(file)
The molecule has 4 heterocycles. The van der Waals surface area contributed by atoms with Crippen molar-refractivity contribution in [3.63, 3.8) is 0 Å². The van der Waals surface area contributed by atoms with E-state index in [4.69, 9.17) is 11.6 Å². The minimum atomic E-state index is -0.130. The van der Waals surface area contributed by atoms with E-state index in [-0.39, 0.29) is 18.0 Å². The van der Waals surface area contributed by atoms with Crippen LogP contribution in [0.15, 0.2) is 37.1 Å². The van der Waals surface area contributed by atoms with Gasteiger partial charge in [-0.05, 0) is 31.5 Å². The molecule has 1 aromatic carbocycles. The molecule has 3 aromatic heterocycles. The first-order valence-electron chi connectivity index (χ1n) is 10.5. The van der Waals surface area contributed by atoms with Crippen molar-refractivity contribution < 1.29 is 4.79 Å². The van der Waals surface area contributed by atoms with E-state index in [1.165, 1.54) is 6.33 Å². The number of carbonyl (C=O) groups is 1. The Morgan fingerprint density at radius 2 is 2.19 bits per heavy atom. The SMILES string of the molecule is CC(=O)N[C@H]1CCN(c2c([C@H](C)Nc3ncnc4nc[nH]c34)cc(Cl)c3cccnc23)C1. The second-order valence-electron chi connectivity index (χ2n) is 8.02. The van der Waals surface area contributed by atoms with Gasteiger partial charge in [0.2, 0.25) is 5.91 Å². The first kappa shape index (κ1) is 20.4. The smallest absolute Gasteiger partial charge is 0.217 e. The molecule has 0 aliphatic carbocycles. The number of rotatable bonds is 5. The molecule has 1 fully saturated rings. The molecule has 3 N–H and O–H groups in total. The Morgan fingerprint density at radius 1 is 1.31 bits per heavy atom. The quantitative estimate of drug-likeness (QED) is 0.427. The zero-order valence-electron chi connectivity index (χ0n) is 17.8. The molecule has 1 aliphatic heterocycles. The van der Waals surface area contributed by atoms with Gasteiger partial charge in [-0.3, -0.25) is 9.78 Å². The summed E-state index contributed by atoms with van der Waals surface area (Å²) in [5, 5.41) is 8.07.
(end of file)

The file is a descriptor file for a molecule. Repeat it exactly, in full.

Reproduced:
The molecule has 4 heterocycles. The van der Waals surface area contributed by atoms with Crippen molar-refractivity contribution in [3.63, 3.8) is 0 Å². The van der Waals surface area contributed by atoms with E-state index in [4.69, 9.17) is 11.6 Å². The minimum atomic E-state index is -0.130. The van der Waals surface area contributed by atoms with E-state index in [-0.39, 0.29) is 18.0 Å². The van der Waals surface area contributed by atoms with Crippen LogP contribution in [0.15, 0.2) is 37.1 Å². The van der Waals surface area contributed by atoms with Gasteiger partial charge in [-0.05, 0) is 31.5 Å². The molecule has 1 aromatic carbocycles. The molecule has 3 aromatic heterocycles. The first-order valence-electron chi connectivity index (χ1n) is 10.5. The van der Waals surface area contributed by atoms with Crippen molar-refractivity contribution < 1.29 is 4.79 Å². The van der Waals surface area contributed by atoms with E-state index in [1.165, 1.54) is 6.33 Å². The number of carbonyl (C=O) groups is 1. The Morgan fingerprint density at radius 2 is 2.19 bits per heavy atom. The SMILES string of the molecule is CC(=O)N[C@H]1CCN(c2c([C@H](C)Nc3ncnc4nc[nH]c34)cc(Cl)c3cccnc23)C1. The second-order valence-electron chi connectivity index (χ2n) is 8.02. The van der Waals surface area contributed by atoms with Gasteiger partial charge in [0.2, 0.25) is 5.91 Å². The first kappa shape index (κ1) is 20.4. The smallest absolute Gasteiger partial charge is 0.217 e. The molecule has 0 aliphatic carbocycles. The number of rotatable bonds is 5. The molecule has 1 fully saturated rings. The molecule has 3 N–H and O–H groups in total. The Morgan fingerprint density at radius 1 is 1.31 bits per heavy atom. The quantitative estimate of drug-likeness (QED) is 0.427. The zero-order valence-electron chi connectivity index (χ0n) is 17.8. The molecule has 1 aliphatic heterocycles. The van der Waals surface area contributed by atoms with Gasteiger partial charge in [-0.3, -0.25) is 9.78 Å². The summed E-state index contributed by atoms with van der Waals surface area (Å²) in [5, 5.41) is 8.07.